“Astronomers explore some of the most fascinating phenomena in the universe,” said Brian Rachford, associate professor of physics and director of the new program. “Our program will prepare students to become leaders in the exploration of the universe and develop scientific and technical skills that are applicable to a wide range of careers.”

Meanwhile, at the university's Daytona Beach campus, faculty astronomers currently operate a 20-inch Corrected Dall-Kirkham (CDK) telescope, and they are preparing to operate a new "Burke Observatory" atop the campus' new Arts & Sciences building. The Burke Observatory will feature a one-meter Ritchey-Chrétien telescope, the larges of any university-owned telescopes in Florida. (3/1)

Lawmakers Resurrect NASA Restructuring Bill (Source: Space News)
With the aim of overhauling NASA’s leadership structure, Rep. John Culberson (R-TX) and a coalition of mostly Republican lawmakers retooled a bill that died in committee late last year and refiled it last month for consideration by the 113th Congress. The revised bill would set a six-year fixed term for the NASA administrator, who along with a deputy and chief financial officer would be selected from a list of three nominees provided by an 11-member NASA board of directors. The board, another creation of the proposed legislation, would be made up of presidential and congressional appointees, who would serve three-year terms.

Thomas Young, who testified at the Feb. 27 hearing, said he was concerned that the board called for in the bill could become a tool of those who choose its members. In response to Rep. Bill Posey's (R-FL) concerns about potential unintended consequences, Young said: "The top of my list is the members of the board...The wrong board would be a disaster.” He said lobbying that could take place to secure a spot on the board might create a situation where board members would arrive to carry out the agenda of the people who appointed them, rather than an agenda that serves NASA’s best interests. (2/28)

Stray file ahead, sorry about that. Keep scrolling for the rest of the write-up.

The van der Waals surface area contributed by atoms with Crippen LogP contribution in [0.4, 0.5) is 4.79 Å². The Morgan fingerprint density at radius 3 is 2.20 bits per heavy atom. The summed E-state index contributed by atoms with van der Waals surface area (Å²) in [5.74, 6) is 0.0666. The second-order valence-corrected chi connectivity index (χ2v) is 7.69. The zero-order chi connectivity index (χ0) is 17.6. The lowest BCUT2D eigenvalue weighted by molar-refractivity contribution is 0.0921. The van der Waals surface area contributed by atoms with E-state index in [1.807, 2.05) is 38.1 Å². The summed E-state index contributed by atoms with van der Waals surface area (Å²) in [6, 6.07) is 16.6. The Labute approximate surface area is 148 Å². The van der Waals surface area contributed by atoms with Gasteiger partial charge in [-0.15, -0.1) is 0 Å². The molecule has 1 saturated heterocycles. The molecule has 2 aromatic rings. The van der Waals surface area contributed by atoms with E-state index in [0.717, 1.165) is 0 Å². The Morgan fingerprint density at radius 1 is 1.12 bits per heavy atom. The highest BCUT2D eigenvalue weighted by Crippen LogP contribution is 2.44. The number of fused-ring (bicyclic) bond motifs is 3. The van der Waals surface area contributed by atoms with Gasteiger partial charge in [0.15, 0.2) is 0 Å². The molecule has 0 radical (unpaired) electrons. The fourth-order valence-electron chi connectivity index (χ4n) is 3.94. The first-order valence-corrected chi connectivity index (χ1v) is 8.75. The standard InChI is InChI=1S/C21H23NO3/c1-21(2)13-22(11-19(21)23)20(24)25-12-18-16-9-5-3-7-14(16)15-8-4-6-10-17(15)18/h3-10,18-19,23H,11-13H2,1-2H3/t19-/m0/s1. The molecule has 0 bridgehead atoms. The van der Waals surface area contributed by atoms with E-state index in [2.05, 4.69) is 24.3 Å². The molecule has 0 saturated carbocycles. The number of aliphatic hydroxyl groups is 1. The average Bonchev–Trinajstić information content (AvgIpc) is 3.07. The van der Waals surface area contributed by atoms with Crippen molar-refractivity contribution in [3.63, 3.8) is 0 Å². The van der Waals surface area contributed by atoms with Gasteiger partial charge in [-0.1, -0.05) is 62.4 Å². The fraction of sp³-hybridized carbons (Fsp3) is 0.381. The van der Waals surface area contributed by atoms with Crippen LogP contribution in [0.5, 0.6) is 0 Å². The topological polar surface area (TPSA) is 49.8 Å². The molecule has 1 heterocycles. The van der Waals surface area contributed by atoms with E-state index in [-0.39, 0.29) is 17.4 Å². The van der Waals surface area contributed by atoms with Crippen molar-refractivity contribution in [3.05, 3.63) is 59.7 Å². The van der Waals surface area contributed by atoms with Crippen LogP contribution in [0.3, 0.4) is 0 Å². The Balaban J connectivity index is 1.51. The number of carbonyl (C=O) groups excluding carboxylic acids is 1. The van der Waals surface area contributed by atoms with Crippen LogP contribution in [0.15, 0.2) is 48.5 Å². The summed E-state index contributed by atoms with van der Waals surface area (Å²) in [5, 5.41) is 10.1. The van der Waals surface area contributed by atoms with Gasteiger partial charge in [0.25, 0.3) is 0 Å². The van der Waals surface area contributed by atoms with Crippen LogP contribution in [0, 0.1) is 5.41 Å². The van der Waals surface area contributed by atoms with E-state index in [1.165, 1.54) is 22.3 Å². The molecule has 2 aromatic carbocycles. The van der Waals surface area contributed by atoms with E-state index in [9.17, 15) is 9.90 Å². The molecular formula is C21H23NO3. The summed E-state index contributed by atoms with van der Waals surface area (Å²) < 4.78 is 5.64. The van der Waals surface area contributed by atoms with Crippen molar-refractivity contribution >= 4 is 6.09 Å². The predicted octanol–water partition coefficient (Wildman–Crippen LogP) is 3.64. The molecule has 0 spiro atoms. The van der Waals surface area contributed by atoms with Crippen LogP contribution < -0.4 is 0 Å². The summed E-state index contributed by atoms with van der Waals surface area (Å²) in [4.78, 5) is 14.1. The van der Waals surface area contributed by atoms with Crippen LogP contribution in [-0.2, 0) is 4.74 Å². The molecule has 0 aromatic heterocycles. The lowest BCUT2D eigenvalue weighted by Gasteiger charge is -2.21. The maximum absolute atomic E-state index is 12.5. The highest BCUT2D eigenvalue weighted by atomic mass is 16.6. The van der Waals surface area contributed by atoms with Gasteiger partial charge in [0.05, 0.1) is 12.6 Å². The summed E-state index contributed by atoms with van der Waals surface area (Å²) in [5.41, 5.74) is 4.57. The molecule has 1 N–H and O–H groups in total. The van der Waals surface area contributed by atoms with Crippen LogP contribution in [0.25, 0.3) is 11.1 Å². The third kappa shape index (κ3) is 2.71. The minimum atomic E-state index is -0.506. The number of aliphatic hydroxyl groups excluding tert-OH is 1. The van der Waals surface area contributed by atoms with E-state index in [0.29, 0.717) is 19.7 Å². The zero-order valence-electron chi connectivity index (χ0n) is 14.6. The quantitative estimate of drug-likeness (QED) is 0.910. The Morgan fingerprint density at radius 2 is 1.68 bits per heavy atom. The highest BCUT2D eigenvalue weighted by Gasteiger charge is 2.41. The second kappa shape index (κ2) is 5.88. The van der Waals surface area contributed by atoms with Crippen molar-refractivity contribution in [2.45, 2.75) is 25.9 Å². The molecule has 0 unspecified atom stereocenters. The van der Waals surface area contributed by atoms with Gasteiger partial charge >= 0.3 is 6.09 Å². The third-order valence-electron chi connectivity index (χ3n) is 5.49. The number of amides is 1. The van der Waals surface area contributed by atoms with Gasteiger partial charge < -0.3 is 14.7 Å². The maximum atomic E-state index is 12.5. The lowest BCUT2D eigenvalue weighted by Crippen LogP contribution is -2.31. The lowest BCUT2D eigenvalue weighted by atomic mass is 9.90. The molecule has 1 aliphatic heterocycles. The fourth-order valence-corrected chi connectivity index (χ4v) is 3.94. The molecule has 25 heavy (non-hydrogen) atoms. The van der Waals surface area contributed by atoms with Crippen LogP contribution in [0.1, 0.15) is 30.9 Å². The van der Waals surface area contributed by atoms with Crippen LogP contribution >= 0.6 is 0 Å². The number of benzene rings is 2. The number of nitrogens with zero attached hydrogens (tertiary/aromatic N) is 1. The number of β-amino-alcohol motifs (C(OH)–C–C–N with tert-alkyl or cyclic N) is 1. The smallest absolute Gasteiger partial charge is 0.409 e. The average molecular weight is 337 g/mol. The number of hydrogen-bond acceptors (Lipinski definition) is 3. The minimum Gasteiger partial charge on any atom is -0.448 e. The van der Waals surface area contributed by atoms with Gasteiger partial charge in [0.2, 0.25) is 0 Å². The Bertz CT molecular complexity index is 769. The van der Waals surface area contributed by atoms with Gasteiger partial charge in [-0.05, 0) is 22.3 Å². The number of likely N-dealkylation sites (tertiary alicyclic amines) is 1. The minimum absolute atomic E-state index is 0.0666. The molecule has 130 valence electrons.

Intelsat Looks To Pay Down Debt with Surplus Insurance Claims (Source: Space News)
Satellite fleet operator Intelsat on Feb. 28 said it expects to pocket some of the $488 million in insurance claims it expects to receive early this year because not all of it will be needed to launch replacement capacity. Intelsat is likely to be able to replace the Intelsat 27 satellite, which was destroyed Feb. 1 in a Sea Launch rocket failure, for much less than its insured value of $406 million. The satellite carried an expensive UHF-band communications payload that, while intended for U.S. or allied government use, had never found a customer. (3/1)

GSA Looks for Hangar One Tenants at Ames (Source: Parabolic Arc)
The U.S. General Services Administration (GSA), on behalf of NASA, provides notice that the Government will issue a Request for Proposals (RFP) seeking a qualified lessee to provide for the rehabilitation and adaptive reuse of historic Hangar One, located at the Ames Research Center and potentially the management of Moffett Federal Airfield in Mountain View, CA. While the primary objective is to facilitate the expeditious re-siding of Hangar One, the Government will also consider proposals to manage the Moffett Federal Airfield. (3/1)

SpaceX Launches Second Station Resupply Mission From Cape Canaveral Spaceport (Source: SPACErePORT)
SpaceX successfully launched a Falcon-9 rocket on Friday morning from Launch Complex 40 at the Cape Canaveral Spaceport. The rocket carried a Dragon Capsule filled with 1,268 pounds of cargo and supplies for a planned rendezvous with the International Space Station on Saturday morning. Shortly after the launch, after being placed in orbit, the Dragon Capsule suffered an anomaly with its thruster engines. SpaceX is working to fix the problem. (3/1)